About 14,300 refugees have been admitted to the United States in the current fiscal year. More than 20,000 others who have been approved for admission are "languishing in camps in Africa, Asia and the Middle East," according to the New York headquarters of the International Rescue Committee.
In a letter yesterday to President Bush, the agency's national board called for more resources to screen refugees, arguing that refugees should be given higher priority than regular immigrants.
The same point is made in "Settling in Seattle."
"When we were in Africa, we said that when we'd go to America, ... we'd get a good education and we'd learn better and we'd do a good life," Niahl says in the film, which is directed by Lisa Russell of New York. "And so I'm very proud to be here."
He does not talk much on camera about the horrors of his childhood. Reubel, though, has heard about how Niahl and her two other Sudanese foster children -- John Niahl, Jacob's 18-year-old cousin, and Jacob Dau, 19 -- endured famine, experienced the bombing and burning of their village and witnessed the deaths of other boys by gunfire and by alligators as they crossed rivers.
"I can go to bed at night and sleep," Jacob Niahl says in "Settling in Seattle," his soft voice hinting of sadness. "But when I was in Africa, ... I was just wondering, thinking that someone may come in and kill me. ... So I feel secure now."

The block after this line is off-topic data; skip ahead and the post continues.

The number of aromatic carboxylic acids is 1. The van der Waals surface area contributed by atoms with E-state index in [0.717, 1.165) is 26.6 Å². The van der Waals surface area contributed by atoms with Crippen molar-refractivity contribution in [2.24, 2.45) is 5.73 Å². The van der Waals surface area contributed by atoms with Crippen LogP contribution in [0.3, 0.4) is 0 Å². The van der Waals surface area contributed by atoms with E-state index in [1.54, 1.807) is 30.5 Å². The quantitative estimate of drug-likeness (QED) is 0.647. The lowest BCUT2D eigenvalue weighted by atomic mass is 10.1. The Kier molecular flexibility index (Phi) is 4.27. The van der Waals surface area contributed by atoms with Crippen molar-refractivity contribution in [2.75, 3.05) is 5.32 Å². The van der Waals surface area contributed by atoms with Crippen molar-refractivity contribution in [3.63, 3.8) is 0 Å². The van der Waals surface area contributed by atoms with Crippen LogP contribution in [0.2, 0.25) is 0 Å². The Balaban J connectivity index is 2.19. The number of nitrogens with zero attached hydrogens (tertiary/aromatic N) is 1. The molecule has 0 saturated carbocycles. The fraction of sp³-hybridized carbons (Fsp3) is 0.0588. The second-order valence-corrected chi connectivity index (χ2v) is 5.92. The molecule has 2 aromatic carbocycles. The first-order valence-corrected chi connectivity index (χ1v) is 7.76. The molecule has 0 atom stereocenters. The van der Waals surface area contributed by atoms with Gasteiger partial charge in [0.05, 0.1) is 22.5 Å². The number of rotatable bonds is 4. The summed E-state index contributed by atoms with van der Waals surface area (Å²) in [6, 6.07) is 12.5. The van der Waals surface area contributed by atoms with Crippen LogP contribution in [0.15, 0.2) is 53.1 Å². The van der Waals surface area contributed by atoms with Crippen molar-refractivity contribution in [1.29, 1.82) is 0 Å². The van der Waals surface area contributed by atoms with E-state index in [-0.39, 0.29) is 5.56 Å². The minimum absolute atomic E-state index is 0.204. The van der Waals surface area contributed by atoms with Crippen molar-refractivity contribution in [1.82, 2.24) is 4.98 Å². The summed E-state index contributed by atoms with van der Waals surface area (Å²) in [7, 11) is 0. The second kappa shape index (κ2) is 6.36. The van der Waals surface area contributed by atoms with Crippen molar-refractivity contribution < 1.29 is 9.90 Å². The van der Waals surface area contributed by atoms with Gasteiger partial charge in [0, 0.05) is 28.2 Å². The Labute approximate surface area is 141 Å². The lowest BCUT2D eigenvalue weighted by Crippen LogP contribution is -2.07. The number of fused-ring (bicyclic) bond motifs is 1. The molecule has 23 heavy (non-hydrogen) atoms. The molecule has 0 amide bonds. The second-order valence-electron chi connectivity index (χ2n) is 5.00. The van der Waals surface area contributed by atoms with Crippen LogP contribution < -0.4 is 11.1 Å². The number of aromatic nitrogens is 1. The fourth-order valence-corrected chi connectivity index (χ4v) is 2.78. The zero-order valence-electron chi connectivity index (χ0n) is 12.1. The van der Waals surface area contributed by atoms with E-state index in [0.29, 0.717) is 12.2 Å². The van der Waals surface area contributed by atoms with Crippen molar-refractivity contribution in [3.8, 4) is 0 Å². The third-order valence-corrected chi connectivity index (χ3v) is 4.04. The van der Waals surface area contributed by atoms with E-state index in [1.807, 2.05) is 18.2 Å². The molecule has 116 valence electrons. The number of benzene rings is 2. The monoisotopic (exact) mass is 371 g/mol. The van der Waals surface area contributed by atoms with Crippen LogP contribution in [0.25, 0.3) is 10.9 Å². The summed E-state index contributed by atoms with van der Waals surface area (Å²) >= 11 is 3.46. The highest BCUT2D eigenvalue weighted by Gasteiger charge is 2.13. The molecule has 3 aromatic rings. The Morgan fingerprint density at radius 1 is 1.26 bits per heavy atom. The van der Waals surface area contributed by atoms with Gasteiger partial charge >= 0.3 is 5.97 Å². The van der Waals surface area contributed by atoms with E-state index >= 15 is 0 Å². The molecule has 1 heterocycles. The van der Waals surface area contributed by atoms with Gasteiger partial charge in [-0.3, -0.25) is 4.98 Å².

In an interview this week, Niahl said that he was separated from his family when was about 6, walking first to Ethiopia, back to Sudan and finally to Kenya, where he spent nine years at Kakuma Refugee Camp.
Niahl arrived in the United States in April 2001. He will attend Saint Martin's College in Lacey on scholarships and plans to study political science and go on to graduate school.
After that, if "I believe I can go back to Sudan and make a difference, then I'll go back," Niahl said yesterday. He has created a foundation to help Sudanese refugee children get a better education in Kenya.
"I have no doubt that Jacob will use his education and his life for the betterment of humankind, here in the United States and Sudan and who knows where else," Laurie Ruiz, who teaches civics and government at Foss High, says in the film.